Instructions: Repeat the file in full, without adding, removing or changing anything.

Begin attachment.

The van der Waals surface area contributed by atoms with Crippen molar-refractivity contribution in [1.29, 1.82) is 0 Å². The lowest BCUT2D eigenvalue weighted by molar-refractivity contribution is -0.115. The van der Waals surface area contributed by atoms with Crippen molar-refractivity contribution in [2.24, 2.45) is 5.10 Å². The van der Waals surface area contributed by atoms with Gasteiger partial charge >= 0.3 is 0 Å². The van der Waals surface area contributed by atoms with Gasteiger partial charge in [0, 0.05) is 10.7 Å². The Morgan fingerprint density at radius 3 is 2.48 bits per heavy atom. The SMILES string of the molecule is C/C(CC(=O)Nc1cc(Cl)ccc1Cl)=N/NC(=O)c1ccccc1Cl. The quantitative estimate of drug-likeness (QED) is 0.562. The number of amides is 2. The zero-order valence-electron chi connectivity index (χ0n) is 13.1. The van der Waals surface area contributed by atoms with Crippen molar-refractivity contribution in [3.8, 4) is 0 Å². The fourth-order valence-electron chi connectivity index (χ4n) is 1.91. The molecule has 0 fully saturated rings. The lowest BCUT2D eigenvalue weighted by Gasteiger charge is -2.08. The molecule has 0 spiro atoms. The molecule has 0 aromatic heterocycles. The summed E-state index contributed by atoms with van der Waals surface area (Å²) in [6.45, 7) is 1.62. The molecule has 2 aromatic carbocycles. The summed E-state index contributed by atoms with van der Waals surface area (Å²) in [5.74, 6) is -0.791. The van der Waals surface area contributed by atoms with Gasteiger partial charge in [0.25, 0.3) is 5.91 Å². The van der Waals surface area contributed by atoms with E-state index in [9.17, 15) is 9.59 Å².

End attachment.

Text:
The van der Waals surface area contributed by atoms with Crippen molar-refractivity contribution in [1.29, 1.82) is 0 Å². The lowest BCUT2D eigenvalue weighted by molar-refractivity contribution is -0.115. The van der Waals surface area contributed by atoms with Crippen molar-refractivity contribution in [2.24, 2.45) is 5.10 Å². The van der Waals surface area contributed by atoms with Gasteiger partial charge >= 0.3 is 0 Å². The van der Waals surface area contributed by atoms with Gasteiger partial charge in [0, 0.05) is 10.7 Å². The Morgan fingerprint density at radius 3 is 2.48 bits per heavy atom. The SMILES string of the molecule is C/C(CC(=O)Nc1cc(Cl)ccc1Cl)=N/NC(=O)c1ccccc1Cl. The quantitative estimate of drug-likeness (QED) is 0.562. The number of amides is 2. The zero-order valence-electron chi connectivity index (χ0n) is 13.1. The van der Waals surface area contributed by atoms with Crippen molar-refractivity contribution in [3.8, 4) is 0 Å². The fourth-order valence-electron chi connectivity index (χ4n) is 1.91. The molecule has 0 fully saturated rings. The lowest BCUT2D eigenvalue weighted by Gasteiger charge is -2.08. The molecule has 0 spiro atoms. The molecule has 0 aromatic heterocycles. The summed E-state index contributed by atoms with van der Waals surface area (Å²) in [6.45, 7) is 1.62. The molecule has 2 aromatic carbocycles. The summed E-state index contributed by atoms with van der Waals surface area (Å²) in [5.74, 6) is -0.791. The van der Waals surface area contributed by atoms with Gasteiger partial charge in [0.25, 0.3) is 5.91 Å². The van der Waals surface area contributed by atoms with E-state index in [9.17, 15) is 9.59 Å².